Clinicians at UW Medicine and Fred Hutch will present on innovative new treatments using the first hospital-based fast neutron treatment facility in North America. Since October 1984, more than 3,500 patients have benefited from high linear energy transfer (LET) neutron therapy. High LET neutrons, similar to high LET carbon ion therapy, have the ability to overcome resistance to most other forms of radiation therapy.
“Fast neutron therapy is most beneficial to patients with disease that has progressed or re-occurred after prior treatment with low LET radiation, which includes electrons, X-rays and protons. There is also some evidence in the literature that high LET neutrons may be more effective at stimulating anti-tumor immune responses than low LET radiations,” says UW Professor of Radiation Oncology and Medical Physicist Robert D. Stewart, PhD. He is also the lead medical physicist of the neutron therapy program at UW Medicine.
In October of 2022, UW Medicine clinicians introduced a major advance in our ability to treat patients with high LET fast neutron therapy. This advance is called intensity modulated neutron therapy (IMNT), and it greatly reduces the dose to healthy tissue with the same or improved targeting of dose to diseased tissue.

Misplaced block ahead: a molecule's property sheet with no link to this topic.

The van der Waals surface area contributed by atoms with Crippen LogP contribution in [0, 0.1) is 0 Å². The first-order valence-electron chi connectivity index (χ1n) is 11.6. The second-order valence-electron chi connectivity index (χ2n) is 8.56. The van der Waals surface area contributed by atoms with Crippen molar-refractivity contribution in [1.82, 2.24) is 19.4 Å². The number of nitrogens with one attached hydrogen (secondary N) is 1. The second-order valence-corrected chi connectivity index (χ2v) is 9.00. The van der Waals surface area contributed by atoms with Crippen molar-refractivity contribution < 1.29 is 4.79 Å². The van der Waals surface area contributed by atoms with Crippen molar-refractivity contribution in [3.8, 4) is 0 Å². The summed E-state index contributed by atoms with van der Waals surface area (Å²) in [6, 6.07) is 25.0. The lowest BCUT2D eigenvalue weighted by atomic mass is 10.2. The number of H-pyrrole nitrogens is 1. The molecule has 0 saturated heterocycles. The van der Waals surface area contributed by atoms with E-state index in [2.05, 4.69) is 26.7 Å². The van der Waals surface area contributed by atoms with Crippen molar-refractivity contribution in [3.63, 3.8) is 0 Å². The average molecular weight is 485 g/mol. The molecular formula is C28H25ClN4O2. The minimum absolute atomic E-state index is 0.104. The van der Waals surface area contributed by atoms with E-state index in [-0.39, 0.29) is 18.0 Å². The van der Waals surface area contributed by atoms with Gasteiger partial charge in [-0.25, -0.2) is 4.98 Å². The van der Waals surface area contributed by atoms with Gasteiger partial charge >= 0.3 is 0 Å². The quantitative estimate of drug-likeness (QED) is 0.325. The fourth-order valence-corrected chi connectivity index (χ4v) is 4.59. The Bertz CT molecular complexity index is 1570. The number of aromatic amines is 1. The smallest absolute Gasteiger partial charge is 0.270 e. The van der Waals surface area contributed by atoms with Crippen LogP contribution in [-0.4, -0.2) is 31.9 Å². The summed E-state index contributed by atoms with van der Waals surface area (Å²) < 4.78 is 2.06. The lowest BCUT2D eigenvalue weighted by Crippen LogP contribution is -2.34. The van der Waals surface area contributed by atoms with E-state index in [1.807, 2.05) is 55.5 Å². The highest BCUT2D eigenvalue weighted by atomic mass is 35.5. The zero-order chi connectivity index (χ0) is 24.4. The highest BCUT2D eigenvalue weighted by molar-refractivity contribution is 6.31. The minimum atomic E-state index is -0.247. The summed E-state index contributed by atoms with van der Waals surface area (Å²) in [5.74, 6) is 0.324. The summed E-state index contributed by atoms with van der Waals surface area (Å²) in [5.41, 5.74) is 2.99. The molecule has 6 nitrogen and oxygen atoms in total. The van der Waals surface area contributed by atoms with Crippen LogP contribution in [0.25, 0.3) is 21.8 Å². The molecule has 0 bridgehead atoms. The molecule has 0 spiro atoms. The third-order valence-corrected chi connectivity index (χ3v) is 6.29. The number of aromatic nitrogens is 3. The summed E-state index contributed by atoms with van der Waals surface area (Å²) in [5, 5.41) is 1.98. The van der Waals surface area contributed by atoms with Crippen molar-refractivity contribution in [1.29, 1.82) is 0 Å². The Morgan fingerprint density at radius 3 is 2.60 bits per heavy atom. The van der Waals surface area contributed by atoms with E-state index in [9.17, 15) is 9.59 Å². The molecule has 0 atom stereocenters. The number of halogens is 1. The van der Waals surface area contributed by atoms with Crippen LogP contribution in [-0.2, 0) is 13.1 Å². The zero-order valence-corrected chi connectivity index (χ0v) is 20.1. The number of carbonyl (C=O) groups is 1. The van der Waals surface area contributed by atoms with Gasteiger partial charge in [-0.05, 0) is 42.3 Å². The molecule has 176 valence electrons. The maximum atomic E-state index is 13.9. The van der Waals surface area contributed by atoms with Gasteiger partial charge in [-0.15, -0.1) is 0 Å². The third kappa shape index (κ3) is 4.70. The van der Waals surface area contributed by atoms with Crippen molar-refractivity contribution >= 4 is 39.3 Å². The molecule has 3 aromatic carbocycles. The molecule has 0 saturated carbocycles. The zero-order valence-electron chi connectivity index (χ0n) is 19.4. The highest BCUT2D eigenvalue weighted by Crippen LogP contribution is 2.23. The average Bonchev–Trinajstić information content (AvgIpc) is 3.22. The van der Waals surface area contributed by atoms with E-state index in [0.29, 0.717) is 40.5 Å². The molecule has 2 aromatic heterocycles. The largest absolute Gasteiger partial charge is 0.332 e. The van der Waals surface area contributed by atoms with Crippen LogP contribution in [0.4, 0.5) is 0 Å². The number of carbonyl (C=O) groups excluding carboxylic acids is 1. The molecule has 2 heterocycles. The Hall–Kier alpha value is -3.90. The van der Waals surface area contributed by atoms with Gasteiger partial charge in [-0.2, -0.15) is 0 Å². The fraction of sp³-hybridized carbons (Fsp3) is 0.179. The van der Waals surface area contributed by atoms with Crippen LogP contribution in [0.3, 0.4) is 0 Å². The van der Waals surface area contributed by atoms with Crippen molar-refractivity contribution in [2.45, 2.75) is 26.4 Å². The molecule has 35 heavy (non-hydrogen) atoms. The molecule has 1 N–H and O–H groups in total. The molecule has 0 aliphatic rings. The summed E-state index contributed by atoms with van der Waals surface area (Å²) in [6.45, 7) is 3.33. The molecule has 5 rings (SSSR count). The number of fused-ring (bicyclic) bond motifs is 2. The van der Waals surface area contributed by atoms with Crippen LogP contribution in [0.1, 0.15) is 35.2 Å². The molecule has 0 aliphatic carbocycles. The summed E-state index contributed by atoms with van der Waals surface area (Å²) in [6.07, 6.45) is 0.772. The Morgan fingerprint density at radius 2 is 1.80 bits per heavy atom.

As illustrated in the image above, neutron beams are targeted at diseased tissue from multiple directions. For each one, the radiation beam is shaped using a multi-leaf collimator (MLC) to reduce the dose to nearby healthy tissue.
“Our institution is the first and only in the world to be able to offer this unique patient care option in situations where low LET radiation therapies are less or no longer effective. The only comparable treatment is high LET carbon-ion therapy, which is not available anywhere within North America. Over the past 10 months, we have treated more than 30 patients with the expectation (based on dosimetry) of improved local tumor control and few or no unexpected (early) side-effects. Longer-term patient follow-up and clinical trials are ongoing,” says Stewart.
Several of our experts will present at PTCOG-NA on other most recent developments in neutron therapy, including a study headed by our medical director, Jing Zeng, MD on neutrons for urothelial carcinoma. Fred Hutch’s first medical director for proton therapy, George Laramore, MD PhD, FACR, FASTRO, will speak about the clinical use of high LET radiation, including fast neutron radiotherapy, boron neutron capture therapy (BNCT) and carbon ion radiotherapy. In addition, head and neck specialists, Upendra Parvathaneni, MD, FRANZCR, Neil Panjwani, MD and Jay Liao, MD, and their team will also present on early toxicity outcomes from IMNT for head and neck cancers.